In general, all of the hiking tips you already know will apply. You know, the 10 Essentials, tell someone where you’re going and when you’ll be back and all that. But there are a few things to consider that maybe weren’t on the list when you were 35.

Hiking late in the dayTake your time and if you aren’t going to reach your destination because the sun is falling too quickly in the sky, finish the hike with a headlamp or turn around and be thankful that you got to be outside, walking on two legs.  You’re not a failure because you didn’t reach the damned peak; brother, you got to hike today and that’s an accomplishment in itself.

Your hike will likely take you longer than it used to. Deal with it. It’s a hike, not a race.

Use trekking poles or a hiking staff. If you’ve not used them, learn to love them. Going downhill is a bitch on the knees.

Carry an extra stash of your meds. If you need to spend an unplanned night on the trail, you’ll be glad you won’t need to worry about missing your blood pressure pills in the morning. If you wear them, do yourself a favor by carrying an extra pair of glasses, even old ones. Breaking or losing your glasses in the backcountry can be hazardous to your health if you can’t see the trail.

Toss in an ACE Bandage in your first aid kit. When those knees or ankles really start acting up, you’ll pay a thousand dollars for a little extra support halfway through the hike. Save your money and deal with the extra weight. Worth every ounce, my friend.

With age comes the tendency to have put on some extra pounds around the middle. Do the right thing and either get in shape to lose a few or stay in shape to avoid the trauma that weight can have on your continued enjoyment of hiking. If you’re returning to hiking after a long absence, be smart and don’t tackle Mt. Whitney until you’re ready, physically and mentally.

Be patient with the foolish youngsters on the trail. Unless they’re doing something life threatening, let them learn like you did. If you must intervene, put yourself in their shoes and imagine what it’s like to have an old codger lecture you so choose your words and delivery accordingly.

Invest in the best shoes and best backpack you can afford. Scrimping on either may lead to being much more uncomfortable because your body isn’t able to “shake it off” like it used to.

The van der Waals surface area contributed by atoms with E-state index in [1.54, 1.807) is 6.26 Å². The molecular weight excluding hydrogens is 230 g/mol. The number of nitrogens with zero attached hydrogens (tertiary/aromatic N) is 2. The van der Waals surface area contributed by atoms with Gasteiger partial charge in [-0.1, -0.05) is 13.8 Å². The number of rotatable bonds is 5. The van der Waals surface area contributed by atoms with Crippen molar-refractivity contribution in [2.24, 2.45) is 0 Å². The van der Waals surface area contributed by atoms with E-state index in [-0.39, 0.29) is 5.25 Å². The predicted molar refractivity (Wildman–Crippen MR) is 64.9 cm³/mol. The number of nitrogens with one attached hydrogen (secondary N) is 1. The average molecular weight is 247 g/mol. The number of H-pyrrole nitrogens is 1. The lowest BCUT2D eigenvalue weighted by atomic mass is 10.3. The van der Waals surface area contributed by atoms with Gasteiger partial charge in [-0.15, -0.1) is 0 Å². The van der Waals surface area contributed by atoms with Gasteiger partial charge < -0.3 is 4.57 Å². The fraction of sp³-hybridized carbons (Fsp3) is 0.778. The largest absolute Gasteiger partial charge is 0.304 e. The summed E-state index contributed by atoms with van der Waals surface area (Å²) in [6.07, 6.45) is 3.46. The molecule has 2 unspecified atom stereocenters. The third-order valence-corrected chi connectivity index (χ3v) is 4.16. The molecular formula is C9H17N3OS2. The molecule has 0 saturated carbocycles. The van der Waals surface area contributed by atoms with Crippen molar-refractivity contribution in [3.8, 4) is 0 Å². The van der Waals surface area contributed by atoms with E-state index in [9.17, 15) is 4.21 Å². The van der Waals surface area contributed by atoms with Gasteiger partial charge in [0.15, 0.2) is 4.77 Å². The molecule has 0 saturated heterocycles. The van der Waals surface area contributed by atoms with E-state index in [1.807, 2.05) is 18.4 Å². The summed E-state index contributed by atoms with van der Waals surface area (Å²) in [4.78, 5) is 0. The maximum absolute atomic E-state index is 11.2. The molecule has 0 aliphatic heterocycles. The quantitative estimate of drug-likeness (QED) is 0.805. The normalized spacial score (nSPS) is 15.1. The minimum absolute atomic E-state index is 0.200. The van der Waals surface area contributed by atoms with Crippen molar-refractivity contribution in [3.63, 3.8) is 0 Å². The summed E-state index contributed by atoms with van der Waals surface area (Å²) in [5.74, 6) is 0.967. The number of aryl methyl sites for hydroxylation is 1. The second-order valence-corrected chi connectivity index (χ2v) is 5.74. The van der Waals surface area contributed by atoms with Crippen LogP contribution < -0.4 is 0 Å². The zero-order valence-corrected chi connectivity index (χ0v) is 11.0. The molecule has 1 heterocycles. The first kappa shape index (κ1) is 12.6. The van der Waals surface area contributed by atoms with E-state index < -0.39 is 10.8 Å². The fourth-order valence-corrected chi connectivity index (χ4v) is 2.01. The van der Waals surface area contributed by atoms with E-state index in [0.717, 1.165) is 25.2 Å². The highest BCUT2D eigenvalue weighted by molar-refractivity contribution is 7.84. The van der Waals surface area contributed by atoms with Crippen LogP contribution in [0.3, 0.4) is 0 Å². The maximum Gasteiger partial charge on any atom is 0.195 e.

Wear a hat and cover your arms and legs as needed with sunblock or sleeves. Your skin is thinner than it used to be and sunburn could end your hike on a painful refrain.

Drink lots of water and keep yourself nourished. Organs don’t bounce back or handle trauma from dehydration as well as a younger person’s.

Know where you’re going and don’t argue with the map and compass. They are likely more reliable than your memories of being on that trail 20 years ago.

Have fun. Pace yourself.  Immerse yourself in the experience. Hiking is truly one of the most precious gifts you can give your life.

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Terry L. Tyson is an Envrionmental, Health and Safety Professional living in California with his wife, Susan. His love of the outdoors and walking on dirt paths under open skies is evident in his photography and writings. He is a neglectful blogger on his own site but enjoys guest writing on the outdoor blogs of others, which he finds very convenient since he doesn't have to maintain those sites. Terry is a former professional magician and mentalist who dabbles in these pasttimes now and again. Terry is also a published book and mixed media artist and instructor which promises to be his retirement job, perhaps just 4 years away.

  • I think these are some great tips! I’m definitely going to share these with my Dad who lives on the east coast and does most of his hiking there, except for the trips he comes out to visit with me in Tahoe.

  • What a great post, Terry. Your story is very heartfelt. Enjoyable. Love the use of words like, “salted” and “moderate”. ha. With my dad it was Brut. Always brings me back to being a kid.